Neanderthal genetic variant raises risk for COVID-19, protects from HIV - study

"Bad news if a person contracts COVID-19, good news because it offers protection against getting infected with HIV."

 HIV-infected T-cell. (photo credit: WIKIMEDIA)
HIV-infected T-cell.
(photo credit: WIKIMEDIA)

A genetic risk factor for severe COVID-19 that some humans seem to have inherited from Neanderthals may offer some protection against HIV, according to a new study.

According to the findings of the study, which were published in the peer-reviewed academic journal Proceedings of the National Academy of Sciences (PNAS) by Hugo Zeberg of the German-based Max Planck Institute for Evolutionary Anthropology, the variant has a certain degree of prevalence among humans, should they have inherited this trait from their Neanderthal ancestors.

Who are the Neanderthals?

Neanderthals are a prehistoric human population that lived in Eurasia between 200,000 and 35,000 years ago. 

Their descendants, which can be seen through overlap and interaction with other early human species, are known to have this specific DNA variant.

An exhibit shows the life of a neanderthal family in a cave in the new Neanderthal Museum in the northern town of Krapina February 25, 2010. (credit: NIKOLA SOLIC/REUTERS)An exhibit shows the life of a neanderthal family in a cave in the new Neanderthal Museum in the northern town of Krapina February 25, 2010. (credit: NIKOLA SOLIC/REUTERS)

It can be seen among 16% of Europe and 50% of South Asia, according to the study.

What is this risk factor?

Found on chromosome 3, this variant seems to have a link to an increased likelihood of developing a severe case of COVID-19. 

This is something that prior studies by Zeberg have already determined, having examined thousands of hospitalized patients, though the exact nature of the link isn't quite understood.

That being said, this sort of DNA variant has other consequences, and not all of them are bad. Specifically, it seems to help resist HIV.

The study

This genetic variant is located in such a way that it is able to, in a sense, modulate and impact how certain chemokine receptors, which are a type of receptors that interact with chemokine signaling proteins, are able to function.

Among them is CCR5, a receptor that has an interesting quality, in that it is known to play a role in HIV infection by helping it infect white blood cells. However, if CCR5 is in some way unable to work normally or is mutated in a certain way, then it causes some resistance against HIV.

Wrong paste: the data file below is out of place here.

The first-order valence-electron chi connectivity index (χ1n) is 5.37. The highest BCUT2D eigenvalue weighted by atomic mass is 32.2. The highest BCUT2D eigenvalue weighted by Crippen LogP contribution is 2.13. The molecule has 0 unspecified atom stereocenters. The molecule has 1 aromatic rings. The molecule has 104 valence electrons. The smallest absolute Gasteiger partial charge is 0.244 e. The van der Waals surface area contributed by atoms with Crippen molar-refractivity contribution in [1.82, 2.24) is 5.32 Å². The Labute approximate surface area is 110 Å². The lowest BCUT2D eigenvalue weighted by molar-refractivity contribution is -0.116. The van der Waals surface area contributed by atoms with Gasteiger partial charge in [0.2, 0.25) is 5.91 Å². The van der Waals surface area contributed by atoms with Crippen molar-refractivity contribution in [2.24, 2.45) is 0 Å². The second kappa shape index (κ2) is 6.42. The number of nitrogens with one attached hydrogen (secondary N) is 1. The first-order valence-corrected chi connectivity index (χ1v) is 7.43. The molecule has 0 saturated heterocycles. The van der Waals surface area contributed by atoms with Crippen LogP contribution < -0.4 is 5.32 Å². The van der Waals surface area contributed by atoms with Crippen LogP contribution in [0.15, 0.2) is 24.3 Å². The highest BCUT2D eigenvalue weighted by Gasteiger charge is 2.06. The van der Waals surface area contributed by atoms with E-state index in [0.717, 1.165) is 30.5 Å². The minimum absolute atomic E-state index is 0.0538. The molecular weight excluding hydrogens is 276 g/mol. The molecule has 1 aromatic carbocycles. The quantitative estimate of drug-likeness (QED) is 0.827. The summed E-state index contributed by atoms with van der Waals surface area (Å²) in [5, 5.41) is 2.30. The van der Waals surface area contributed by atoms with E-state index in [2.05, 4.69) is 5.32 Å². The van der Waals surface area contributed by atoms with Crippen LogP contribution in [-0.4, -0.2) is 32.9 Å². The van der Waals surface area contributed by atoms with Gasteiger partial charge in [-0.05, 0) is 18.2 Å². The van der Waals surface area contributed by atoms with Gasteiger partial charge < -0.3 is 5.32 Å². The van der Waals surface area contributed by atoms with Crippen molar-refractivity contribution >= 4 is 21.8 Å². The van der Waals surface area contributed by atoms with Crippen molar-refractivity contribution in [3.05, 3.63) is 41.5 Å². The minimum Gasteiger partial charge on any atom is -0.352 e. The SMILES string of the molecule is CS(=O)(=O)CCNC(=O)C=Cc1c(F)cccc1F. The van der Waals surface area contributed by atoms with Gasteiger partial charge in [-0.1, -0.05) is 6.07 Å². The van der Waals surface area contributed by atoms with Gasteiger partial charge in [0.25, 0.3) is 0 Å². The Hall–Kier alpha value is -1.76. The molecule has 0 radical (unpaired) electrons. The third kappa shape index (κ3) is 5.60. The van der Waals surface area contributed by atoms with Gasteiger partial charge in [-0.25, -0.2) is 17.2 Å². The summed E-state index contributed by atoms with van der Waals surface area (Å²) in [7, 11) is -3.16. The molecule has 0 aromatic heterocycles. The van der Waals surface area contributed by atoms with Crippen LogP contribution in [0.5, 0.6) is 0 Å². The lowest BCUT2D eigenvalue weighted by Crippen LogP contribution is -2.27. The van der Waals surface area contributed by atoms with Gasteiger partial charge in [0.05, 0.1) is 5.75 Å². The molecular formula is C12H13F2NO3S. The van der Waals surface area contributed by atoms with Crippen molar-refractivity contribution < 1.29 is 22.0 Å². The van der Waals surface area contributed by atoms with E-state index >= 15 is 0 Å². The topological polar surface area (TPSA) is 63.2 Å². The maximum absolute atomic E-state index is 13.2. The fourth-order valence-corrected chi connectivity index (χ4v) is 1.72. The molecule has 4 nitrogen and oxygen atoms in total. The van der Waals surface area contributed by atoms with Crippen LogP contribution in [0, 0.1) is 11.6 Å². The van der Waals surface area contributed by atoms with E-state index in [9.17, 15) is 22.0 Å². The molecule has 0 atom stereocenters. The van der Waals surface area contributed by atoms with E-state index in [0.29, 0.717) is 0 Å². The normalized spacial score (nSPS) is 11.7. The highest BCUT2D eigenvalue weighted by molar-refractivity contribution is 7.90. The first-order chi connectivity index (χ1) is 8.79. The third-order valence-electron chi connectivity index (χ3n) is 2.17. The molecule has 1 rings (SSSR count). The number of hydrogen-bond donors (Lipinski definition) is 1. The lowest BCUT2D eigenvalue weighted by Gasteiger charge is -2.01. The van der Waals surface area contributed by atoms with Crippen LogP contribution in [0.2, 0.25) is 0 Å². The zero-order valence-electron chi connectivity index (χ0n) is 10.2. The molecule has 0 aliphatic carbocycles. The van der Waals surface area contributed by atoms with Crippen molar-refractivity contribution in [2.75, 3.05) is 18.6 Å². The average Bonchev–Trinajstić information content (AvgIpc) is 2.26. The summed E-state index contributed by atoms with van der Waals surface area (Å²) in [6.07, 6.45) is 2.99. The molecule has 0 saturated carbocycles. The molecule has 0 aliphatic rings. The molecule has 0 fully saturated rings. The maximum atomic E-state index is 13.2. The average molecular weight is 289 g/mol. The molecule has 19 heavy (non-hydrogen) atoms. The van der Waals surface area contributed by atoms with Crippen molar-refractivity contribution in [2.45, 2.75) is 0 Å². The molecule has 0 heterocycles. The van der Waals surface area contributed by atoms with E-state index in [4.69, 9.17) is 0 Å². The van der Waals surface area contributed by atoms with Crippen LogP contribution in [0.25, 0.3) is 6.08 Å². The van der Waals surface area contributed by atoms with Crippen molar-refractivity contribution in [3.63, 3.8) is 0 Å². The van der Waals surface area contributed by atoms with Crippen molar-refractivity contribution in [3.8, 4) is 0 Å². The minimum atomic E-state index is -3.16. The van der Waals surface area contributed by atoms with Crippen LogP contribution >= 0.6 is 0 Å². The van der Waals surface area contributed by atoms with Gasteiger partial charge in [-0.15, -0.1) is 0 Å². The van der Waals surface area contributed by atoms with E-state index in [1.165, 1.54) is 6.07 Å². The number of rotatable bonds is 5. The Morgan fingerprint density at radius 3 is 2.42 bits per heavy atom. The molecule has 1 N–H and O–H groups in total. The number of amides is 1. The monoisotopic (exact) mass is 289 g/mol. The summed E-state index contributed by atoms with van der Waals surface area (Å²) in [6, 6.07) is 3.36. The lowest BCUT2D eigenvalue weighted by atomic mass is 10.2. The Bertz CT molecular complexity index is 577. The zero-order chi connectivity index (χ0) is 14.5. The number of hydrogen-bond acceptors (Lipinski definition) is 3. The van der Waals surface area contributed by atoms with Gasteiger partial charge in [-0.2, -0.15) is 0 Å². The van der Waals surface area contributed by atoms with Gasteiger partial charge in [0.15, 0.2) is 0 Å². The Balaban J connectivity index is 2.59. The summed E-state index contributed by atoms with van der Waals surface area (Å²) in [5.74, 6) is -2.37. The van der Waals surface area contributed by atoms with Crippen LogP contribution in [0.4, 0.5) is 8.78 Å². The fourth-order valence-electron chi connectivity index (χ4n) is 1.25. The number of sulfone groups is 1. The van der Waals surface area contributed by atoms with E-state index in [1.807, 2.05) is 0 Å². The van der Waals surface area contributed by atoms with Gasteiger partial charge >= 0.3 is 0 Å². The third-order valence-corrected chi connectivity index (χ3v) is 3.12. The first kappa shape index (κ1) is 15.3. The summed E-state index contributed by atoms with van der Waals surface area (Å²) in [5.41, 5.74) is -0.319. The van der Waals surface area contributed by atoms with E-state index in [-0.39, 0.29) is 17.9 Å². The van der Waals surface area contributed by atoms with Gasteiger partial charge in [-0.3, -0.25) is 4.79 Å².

This is something that has been known in prior studies. In fact, a bone marrow transplant involving a CCR5 mutation was once used to seemingly cure HIV. 

But what wasn't known was how this Neanderthal genetic variant affects CCR5.

“This major genetic risk factor for COVID-19 is so common that I started wondering whether it might actually be good for something, such as providing protection against another infectious disease,” Zeberg said in a statement.

This is what prompted him to investigate.

According to Zeberg's findings, the Neanderthal genetic variant makes one around 27% less likely to contract HIV.

"Bad news if a person contracts COVID-19, good news because it offers protection against getting infected with HIV," Zeberg said.

Implications

The Neanderthal genetic variant's ability to make humans more resistant to disease makes sense as a natural evolutionary response to this disease.

But it does not make sense that it would be made specifically to protect against HIV.

HIV is a more recent disease to infect humans. It was first discovered among humans in the early 1980s and is believed to have originated from non-human primates. 

However, this genetic variation is very old. So why has it been so common for tens of thousands of years?

According to Zeberg, the likely explanation was that it was meant to offer protection against some other disease. Exactly which disease is unclear, but he noted that smallpox is likely.

But the fact that this genetic variant has affected humanity to such an extent regarding COVID-19 and HIV shows that it can still play a role in future pandemics, as it may have in the past. But the exact nature of this role remains unseen.

Rossella Tercatin contributed to this report.